Local Govt | National News Video | Parliament Headlines | Politics Headlines | Search

 


CBD speed limit consultation starts tomorrow

CBD speed limit consultation starts tomorrow

Public consultation on a proposed safer speed limit of 30km/h for most of Wellington’s central city will start tomorrow (Tuesday 4 February).

Councillor Andy Foster, Chair of Wellington City Council’s Transport and Urban Development Committee, says the proposal is part of the Council’s strategy to improve pedestrian safety in the CBD and make Wellington more cycle-friendly.

He says the proposal would extend the 30km/h limit that already applies along the Golden Mile to a wider area. As well as asking the public whether or not they agree with a 30km/h speed limit, the Council is also keen to hear views on the boundaries of the proposed speed limit.

“Whether they are cyclists, pedestrians, motorcyclists and drivers, the safety of all road users is important so I urge the public to have their say.”

On the main arterial roads the speed limit will stay at 50km/h – on the harbour quays, Cable Street, part of Wakefield Street, on Vivian Street and Kent and Cambridge terraces. Most other central city streets – around the Courtenay Place and Cuba Street precincts, part of The Terrace and in the vicinity of Lambton Quay to the railway station – would change to 30km/h.

Cr Foster says, despite public perceptions, crashes in the central city aren’t restricted to the Golden Mile and most do not involve buses.

“Crashes happen throughout the CBD involving cars, pedestrians and cyclists. Having a lower speed limit will cut the number of crashes overall and reduce the risk of people being seriously injured or killed.

“For cyclists, one of the main things we can do to make cycling a safer and more pleasant experience is to reduce vehicle speeds in our narrow city streets.”

On streets other than the Golden Mile, from 2008–2012 there were 531 crashes in central Wellington, with 117 resulting in injuries. Of the 57 crashes involving pedestrians, 55 resulted in injuries, and 27 of the 37 crashes involving cyclists caused injuries.

In a crash, the chances of surviving are greatly improved at lower speeds. If a pedestrian or cyclist is hit by a vehicle travelling at 30km/h, they have a 90 percent chance of surviving. At 45km/h, this comes down to 50 percent.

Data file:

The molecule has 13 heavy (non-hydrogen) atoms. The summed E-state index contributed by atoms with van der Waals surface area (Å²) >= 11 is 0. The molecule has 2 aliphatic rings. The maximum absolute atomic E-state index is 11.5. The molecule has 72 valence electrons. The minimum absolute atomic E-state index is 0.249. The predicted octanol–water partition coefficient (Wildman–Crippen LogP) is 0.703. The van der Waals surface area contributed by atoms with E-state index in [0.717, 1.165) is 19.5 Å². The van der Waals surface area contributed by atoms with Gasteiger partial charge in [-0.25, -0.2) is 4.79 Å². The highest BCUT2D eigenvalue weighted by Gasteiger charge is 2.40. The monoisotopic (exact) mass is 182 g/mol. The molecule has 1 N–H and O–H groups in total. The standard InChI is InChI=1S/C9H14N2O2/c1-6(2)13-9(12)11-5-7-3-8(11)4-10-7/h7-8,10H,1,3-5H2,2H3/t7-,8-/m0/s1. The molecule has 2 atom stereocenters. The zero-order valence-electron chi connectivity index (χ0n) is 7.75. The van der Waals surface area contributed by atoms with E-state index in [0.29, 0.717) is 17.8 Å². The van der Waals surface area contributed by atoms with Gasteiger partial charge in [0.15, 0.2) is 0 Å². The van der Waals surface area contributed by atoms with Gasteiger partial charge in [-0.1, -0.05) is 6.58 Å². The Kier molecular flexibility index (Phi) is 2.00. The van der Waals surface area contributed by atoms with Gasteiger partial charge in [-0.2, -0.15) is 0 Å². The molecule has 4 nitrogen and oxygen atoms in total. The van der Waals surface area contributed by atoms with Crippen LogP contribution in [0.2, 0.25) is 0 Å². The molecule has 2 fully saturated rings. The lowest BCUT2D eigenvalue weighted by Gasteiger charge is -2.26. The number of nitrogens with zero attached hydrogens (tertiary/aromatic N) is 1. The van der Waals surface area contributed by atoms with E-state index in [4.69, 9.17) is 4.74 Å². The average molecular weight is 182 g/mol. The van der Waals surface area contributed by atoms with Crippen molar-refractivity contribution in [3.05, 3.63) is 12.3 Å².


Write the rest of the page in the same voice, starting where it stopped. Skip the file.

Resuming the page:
Stopping distances are also reduced – at 50km/h a car takes about 28 metres to stop whereas at 30km/h this comes down to 13 metres. “In a busy city street with people crossing the road or cycling, that 15 metres could make all the difference.”

Cr Foster says a 30km/h speed limit in Wellington would be in line with the national road safety strategy, Safer Journeys, which includes the principle of shared responsibility – from the people who design the roads to everyone who uses them – and the proposal is also supported by the Police, NZ Transport Agency and ACC.

“In Christchurch, the city centre will have a safer speed limit and Auckland is planning the same for new suburbs. Many cities in Europe, the USA and Australia have already put lower speed limits in place or are doing so.”

Once consultation is completed and submissions have been considered, the Council’s Transport and Urban Development Committee will discuss the final proposal at their May meeting, before it goes to the full Council.

If adopted, and the $250k funding is approved, it is expected the new speed limit would come into effect in late 2014.

Anyone wishing to read the proposal can go to the Council’s website at Wellington.govt.nz under 'Have your say'.

Submissions can be made online, emailed or posted. Copies of the proposal and Freepost submission form can be picked up from the Council’s service centre on Wakefield Street and libraries, otherwise phone 499 4444.